However, before she can speak to HRH, Jane stumbles upon a body—sprawled on the carpet in the Regent’s library. The dying man, Colonel MacFarland, was a cavalry hero and a friend of Wellington’s. He utters a single failing phrase: “Waterloo map” . . . and Jane is on the hunt for a treasure of incalculable value and a killer of considerable cunning.

Buy the Book:


EARLY PRAISE:

"A well-crafted narrative with multiple subplots drives Barron’s splendid 13th Jane Austen mystery. Series fans will be happy to see more of Jane’s extended family and friends, and Austenites will enjoy the imaginative power with which Barron spins another riveting mystery around a writer generally assumed to have led a quiet and uneventful life." — Publishers Weekly, Starred Review

"Writing in the form of Jane’s diaries, Barron has spun a credible tale from a true encounter, enhanced with meticulous research and use of period vocabulary."
Booklist

"Barron, who's picked up the pace since Jane and the Twelve Days of Christmas, portrays an even more seasoned and unflinching heroine in the face of nasty death and her own peril." — Kirkus Reviews

"Barron deftly imitates Austen’s voice, wit, and occasional melancholy while spinning a well-researched plot that will please historical mystery readers and Janeites everywhere. Jane Austen died two years after the events of Waterloo; one hopes that Barron conjures a few more adventures for her beloved protagonist before historical fact suspends her fiction." — Library Journal 


About the Author

Stephanie Barron
Stephanie Barron was born in Binghamton, New York, the last of six girls. She attended Princeton and Stanford Universities, where she studied history, before going on to work as an intelligence analyst at the CIA. She wrote her first book in 1992 and left the Agency a year later. Since then, she has written fifteen books. She lives and works in Denver, Colorado. Learn more about Stephanie and her books at her website, visit her on Facebook and Goodreads.



Find Stephanie online

Twitter: @SBarronAuthor@Soho_Press  #WaterlooBlogTour, #JaneAusten, #HistoricalMystery, #RegencyMystery, #Reading, #AustenesqueMystery #Austenesque #Giveaway 

Follow the Blog Tour 

February 02 My Jane Austen Book Club (Guest Blog)
February 03 Laura's Reviews (Excerpt)
February 04 A Bookish Way of Life (Review)
February 05 The Calico Critic (Review)
February 06 So Little Time…So Much to Read (Excerpt)
February 07 Reflections of a Book Addict (Spotlight)
February 08 Mimi Matthews Blog (Guest Blog)
February 09 Jane Austen’s World (Interview) 
February 10 Just Jane 1813 (Review)
February 11 Confessions of a Book Addict (Excerpt)
February 12 History of the 18th and 19th Centuries (Guest Blog)
February 13 My Jane Austen Book Club (Interview)
February 14 Living Read Girl (Review)
February 14 Austenprose (Review)
February 15 Mystery Fanfare (Guest Blog)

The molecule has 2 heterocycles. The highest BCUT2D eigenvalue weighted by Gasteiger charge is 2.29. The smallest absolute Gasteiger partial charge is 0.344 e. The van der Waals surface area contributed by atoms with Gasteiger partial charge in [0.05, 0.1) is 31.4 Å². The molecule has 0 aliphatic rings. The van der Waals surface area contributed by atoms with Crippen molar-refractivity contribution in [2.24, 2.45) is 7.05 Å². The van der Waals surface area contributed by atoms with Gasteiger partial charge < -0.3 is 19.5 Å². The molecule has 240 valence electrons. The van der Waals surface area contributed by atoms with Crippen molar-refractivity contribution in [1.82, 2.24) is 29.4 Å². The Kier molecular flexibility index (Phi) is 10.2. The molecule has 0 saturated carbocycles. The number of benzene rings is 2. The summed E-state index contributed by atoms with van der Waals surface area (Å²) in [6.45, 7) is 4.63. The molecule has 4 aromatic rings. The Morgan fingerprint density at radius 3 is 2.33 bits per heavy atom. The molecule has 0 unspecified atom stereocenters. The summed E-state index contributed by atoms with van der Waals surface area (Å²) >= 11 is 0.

February 16 Laura's Reviews (Review)
February 17 Jane Austen in Vermont (Excerpt)
February 18 From Pemberley to Milton (Interview)
February 19 More Agreeably Engaged (Review)
February 20 Babblings of a Bookworm (Review)
February 22 Diary of an Eccentric (Review) 


Written content of this post copyright © Stephanie Barron, 2016.


Thursday, 18 February 2016

Dinner Most Deadly

I'm delighted to welcome Sheri Cobb South with a glimpse inside her novel, Dinner Most Deadly, and an insight into the relationship between reader, author and characters!


Congratulations, Linda, on winning the giveaway and thank you to all who entered!


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Last fall marked the release of Dinner Most Deadly, the fourth book in my mystery series featuring Bow Street Runner John Pickett. I’ll admit, this book made me nervous in a way the others had not. I knew from the first that I was asking readers to suspend a great deal of disbelief in accepting that a Bow Street Runner, even a young and handsome one, might become romantically involved with a widowed viscountess. In fact, I felt this scenario was well-suited for a series, as it would allow for the gradual development of a relationship that might be difficult to pull off in a single title. Not that it takes John Pickett long to succumb: he’s smitten from the moment he first sees Julia, Lady Fieldhurst, standing over the body of her husband (In Milady’s Chamber), and it’s that seemingly impossible romantic interest that makes him all the more determined to prove her innocence in the matter of Lord Fieldhurst’s murder. Over the course of the series, he pines hopelessly, while her feelings for him slowly blossom from gratitude to friendship to something more, something she isn’t quite ready to name; the difference between their respective stations is just too great. When an innocent masquerade as man and wife while in Scotland (in Family Plot) results in the possibility of their being legally bound in a Scottish marriage by declaration, Julia is horrified by what Pickett must endure in order to procure an annulment, but an actual marriage between them is out of the question—isn’t it?

And that’s what I was nervous about. As with all the books, the mystery is resolved, but the developing romance carries over—or, in this case, ends on a cliffhanger. I was braced for complaints of “sequel bait,” but to my relief, they haven’t come, at least not to any noticeable degree. Instead, I got a totally different, and unexpected, reaction from readers: They’ve been emailing me with suggestions as to how John and Julia might get together. It’s a bit overwhelming to realize that readers are that invested in the future of these fictional characters. When I told my son about this, even Trevor—who at twenty-three is utterly uninterested in his mother’s literary endeavors—was impressed. He said, “Mom, that’s the kind of thing people were doing before the release of the new Star Wars movie!”

And that scares me a little, maybe even more than the release of Dinner Most Deadly. When expectations are high, there’s a greater possibility that readers will be disappointed with the resolution, which comes this summer when the next book, Too Hot to Handel, is released. There’s always a chance that readers will prefer their own “what if” scenarios over the one I offer them. But if that’s the price of success, I’ll gladly pay it!